K2: Climbers Behind Schedule, Racing to Beat the Weather

John Snorri and the two Sadparas have been too busy to update, and the only information we have about their current summit push is the location shown on their tracker. It seems that they have a long way to go.

The trio set off from Base Camp yesterday at 9:30 pm local time (11:30 am Eastern time, 4:30 pm GMT), and planned not to stop until Camp 3, which they expected to reach by the following noon.

At noon in Pakistan, their track located them at only 6,620m. They had progressed 150 vertical metres in the previous hour. At this pace, they would have reached Camp 3 today a little behind schedule, but with barely enough time to melt some drinking water and rest briefly before setting off again in the dark toward the upper sections and the summit.

But three hours later, at 3 pm local time, they had reached 6,731m, barely another 100 vertical metres. Their tracker has not updated since then. The area is above House’s Chimney, on the Black Pyramid. That altitude is approximately this year’s location of the higher Camp 2, so the trio may have stopped there.

John Snorri’s track at noon local time today.


Their highly ambitious summit plan tries to get the most out of a short (and far from perfect) weather window. “Basically, they are carrying out a direct summit assault from BC to the top, climbing non-stop to C3 and then resting for only six or seven hours,” winter Himalayan veteran Jacek Teler told ExplorersWeb.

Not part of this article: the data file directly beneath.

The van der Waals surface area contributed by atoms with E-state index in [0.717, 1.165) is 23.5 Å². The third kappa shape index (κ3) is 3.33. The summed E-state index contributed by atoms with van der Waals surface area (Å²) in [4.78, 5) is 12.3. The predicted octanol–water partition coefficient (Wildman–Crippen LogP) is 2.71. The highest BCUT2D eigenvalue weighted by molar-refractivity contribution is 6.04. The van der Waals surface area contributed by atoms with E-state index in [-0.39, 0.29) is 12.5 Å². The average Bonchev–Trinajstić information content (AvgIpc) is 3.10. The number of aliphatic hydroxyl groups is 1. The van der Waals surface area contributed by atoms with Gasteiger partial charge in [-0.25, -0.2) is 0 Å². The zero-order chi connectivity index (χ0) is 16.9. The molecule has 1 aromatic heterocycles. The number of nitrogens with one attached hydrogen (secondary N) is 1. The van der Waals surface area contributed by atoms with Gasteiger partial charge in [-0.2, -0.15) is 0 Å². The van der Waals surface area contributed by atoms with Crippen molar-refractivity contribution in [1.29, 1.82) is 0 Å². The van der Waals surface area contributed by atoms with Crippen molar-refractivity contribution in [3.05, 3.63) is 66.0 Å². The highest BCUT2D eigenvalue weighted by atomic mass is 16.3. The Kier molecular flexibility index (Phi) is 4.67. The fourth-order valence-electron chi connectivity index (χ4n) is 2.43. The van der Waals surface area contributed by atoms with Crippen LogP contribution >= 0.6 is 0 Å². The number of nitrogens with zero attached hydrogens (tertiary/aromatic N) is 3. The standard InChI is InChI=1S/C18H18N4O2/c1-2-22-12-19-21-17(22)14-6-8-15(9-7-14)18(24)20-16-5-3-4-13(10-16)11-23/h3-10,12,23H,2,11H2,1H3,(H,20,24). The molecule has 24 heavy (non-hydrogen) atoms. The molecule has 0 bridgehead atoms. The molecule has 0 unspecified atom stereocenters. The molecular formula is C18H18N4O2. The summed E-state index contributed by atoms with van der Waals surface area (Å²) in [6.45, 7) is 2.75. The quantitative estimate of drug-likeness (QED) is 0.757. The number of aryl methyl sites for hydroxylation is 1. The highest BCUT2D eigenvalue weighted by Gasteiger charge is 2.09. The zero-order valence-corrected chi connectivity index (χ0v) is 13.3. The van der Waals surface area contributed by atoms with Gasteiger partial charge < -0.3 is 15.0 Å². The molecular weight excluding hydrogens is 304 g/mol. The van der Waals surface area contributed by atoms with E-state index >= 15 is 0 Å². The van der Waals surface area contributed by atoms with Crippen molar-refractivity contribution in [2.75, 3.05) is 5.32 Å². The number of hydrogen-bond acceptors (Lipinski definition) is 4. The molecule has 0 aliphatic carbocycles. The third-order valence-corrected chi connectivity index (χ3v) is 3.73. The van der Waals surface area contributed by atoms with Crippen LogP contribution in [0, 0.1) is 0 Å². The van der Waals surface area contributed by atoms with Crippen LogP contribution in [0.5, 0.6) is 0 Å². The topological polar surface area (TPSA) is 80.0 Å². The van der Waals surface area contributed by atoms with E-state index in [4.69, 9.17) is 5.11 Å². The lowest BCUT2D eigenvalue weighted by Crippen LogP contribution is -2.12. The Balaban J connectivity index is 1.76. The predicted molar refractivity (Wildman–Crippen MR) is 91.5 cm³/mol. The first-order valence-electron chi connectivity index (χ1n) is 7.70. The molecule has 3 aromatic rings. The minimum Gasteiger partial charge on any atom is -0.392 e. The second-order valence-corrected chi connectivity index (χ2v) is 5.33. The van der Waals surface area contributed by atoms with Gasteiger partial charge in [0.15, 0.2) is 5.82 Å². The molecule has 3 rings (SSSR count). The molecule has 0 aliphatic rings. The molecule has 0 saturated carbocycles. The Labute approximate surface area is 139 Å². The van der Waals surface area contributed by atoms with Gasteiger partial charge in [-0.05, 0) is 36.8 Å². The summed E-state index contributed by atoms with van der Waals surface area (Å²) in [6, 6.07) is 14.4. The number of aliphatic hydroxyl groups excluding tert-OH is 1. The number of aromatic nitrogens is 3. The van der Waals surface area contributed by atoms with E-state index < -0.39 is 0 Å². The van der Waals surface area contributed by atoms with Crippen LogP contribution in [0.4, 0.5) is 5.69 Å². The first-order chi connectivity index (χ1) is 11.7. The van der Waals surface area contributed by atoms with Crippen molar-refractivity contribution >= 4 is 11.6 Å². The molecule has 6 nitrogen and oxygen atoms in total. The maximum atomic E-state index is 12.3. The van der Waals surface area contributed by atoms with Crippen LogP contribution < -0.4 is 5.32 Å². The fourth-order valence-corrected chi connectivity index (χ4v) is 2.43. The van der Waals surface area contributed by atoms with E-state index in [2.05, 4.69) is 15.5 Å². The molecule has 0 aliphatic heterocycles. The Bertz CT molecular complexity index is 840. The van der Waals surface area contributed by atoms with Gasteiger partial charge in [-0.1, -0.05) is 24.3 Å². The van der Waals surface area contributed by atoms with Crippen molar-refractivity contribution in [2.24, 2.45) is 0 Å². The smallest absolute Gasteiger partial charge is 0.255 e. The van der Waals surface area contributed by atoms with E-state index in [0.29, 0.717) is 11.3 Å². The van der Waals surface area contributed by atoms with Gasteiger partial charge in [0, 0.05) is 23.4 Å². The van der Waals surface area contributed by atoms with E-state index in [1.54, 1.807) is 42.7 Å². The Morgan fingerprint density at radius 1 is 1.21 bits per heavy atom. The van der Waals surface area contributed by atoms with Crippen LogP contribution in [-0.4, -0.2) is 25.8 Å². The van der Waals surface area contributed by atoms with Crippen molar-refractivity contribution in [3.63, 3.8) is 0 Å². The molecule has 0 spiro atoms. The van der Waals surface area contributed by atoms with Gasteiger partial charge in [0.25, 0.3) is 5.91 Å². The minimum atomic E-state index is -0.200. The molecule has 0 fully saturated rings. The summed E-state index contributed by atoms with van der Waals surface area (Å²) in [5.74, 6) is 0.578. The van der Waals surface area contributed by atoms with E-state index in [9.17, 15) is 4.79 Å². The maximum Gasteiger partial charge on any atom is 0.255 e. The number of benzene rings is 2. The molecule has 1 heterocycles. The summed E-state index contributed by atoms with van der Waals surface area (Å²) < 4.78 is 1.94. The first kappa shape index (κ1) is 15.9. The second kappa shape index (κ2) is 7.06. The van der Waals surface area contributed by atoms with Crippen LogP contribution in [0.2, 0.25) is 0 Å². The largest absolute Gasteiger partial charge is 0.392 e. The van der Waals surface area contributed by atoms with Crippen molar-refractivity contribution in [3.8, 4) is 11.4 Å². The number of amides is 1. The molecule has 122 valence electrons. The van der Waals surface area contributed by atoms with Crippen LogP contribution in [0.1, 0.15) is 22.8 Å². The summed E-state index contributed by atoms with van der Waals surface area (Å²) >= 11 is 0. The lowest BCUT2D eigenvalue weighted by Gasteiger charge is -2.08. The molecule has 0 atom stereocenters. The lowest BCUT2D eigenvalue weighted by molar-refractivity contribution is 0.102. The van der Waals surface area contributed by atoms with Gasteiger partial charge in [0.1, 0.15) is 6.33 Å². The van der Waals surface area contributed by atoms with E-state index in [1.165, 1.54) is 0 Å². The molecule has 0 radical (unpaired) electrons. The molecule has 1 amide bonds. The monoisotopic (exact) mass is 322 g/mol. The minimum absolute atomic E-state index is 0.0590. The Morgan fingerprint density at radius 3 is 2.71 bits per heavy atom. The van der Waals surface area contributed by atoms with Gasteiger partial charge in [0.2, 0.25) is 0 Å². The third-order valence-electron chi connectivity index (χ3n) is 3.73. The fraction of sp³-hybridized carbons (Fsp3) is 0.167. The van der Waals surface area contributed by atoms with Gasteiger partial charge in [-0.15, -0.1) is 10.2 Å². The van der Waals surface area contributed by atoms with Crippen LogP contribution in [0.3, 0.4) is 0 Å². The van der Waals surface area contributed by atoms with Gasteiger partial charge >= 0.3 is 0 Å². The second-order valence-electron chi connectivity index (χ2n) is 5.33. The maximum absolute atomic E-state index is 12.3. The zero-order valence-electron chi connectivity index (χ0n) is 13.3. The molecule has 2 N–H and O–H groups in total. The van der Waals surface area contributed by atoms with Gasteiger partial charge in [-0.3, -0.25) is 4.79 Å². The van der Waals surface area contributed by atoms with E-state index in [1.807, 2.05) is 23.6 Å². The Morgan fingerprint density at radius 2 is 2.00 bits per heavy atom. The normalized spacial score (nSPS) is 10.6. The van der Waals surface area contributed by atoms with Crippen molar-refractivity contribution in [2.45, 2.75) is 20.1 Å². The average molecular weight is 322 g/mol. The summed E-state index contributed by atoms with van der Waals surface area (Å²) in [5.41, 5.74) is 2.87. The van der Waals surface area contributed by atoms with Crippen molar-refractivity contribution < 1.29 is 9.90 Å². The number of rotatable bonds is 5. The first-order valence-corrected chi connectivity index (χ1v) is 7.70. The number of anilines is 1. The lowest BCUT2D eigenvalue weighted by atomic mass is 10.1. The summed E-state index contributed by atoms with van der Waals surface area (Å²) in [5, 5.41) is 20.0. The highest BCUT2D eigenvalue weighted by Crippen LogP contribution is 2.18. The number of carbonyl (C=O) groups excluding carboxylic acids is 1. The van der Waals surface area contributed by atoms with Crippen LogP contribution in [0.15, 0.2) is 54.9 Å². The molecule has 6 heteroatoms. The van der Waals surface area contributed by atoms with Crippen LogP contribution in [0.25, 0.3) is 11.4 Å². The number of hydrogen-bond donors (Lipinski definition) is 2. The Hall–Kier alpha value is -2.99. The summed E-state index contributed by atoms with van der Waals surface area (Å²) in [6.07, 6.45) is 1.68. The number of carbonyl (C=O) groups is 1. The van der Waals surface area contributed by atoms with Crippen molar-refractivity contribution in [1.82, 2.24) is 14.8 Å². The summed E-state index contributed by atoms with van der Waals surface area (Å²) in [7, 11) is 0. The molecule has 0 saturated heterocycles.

So far, they have climbed mostly at night, across the crevassed glacier and up the ramps where Sergi Mingote fell to his death a week ago. They then traversed below the loose rock barrier where stones might rain down on them at any moment, unseen in the dark.

Snorri and the Sadparas were first to reach Base Camp in December, but their acclimatization is hardly ideal. Only Sajid Sadpara has actually approached Camp 3, and he only left a deposit in the area last week before going back down.

For their ongoing dash, they will need to find everything in place, Teler notes: well-fixed ropes, all their previously caches, tents, oxygen, supplies, etc. That is the only way that they’ll be able to climb light and fast.

But they are in a race against the weather: Forecasts show worsening conditions starting tonight when the climbers will have to tackle the Shoulder, the Bottleneck, and the summit. Winds on top are expected to blow twice as strongly as they did a week ago when the 10 Nepalis summited. Most suffered some frostbite even in those light winds.

“Compared to the Nepali team, the current summit push is being done three times faster, in a team one-third the size, and under conditions expected to be two or three times worse,” Teler said.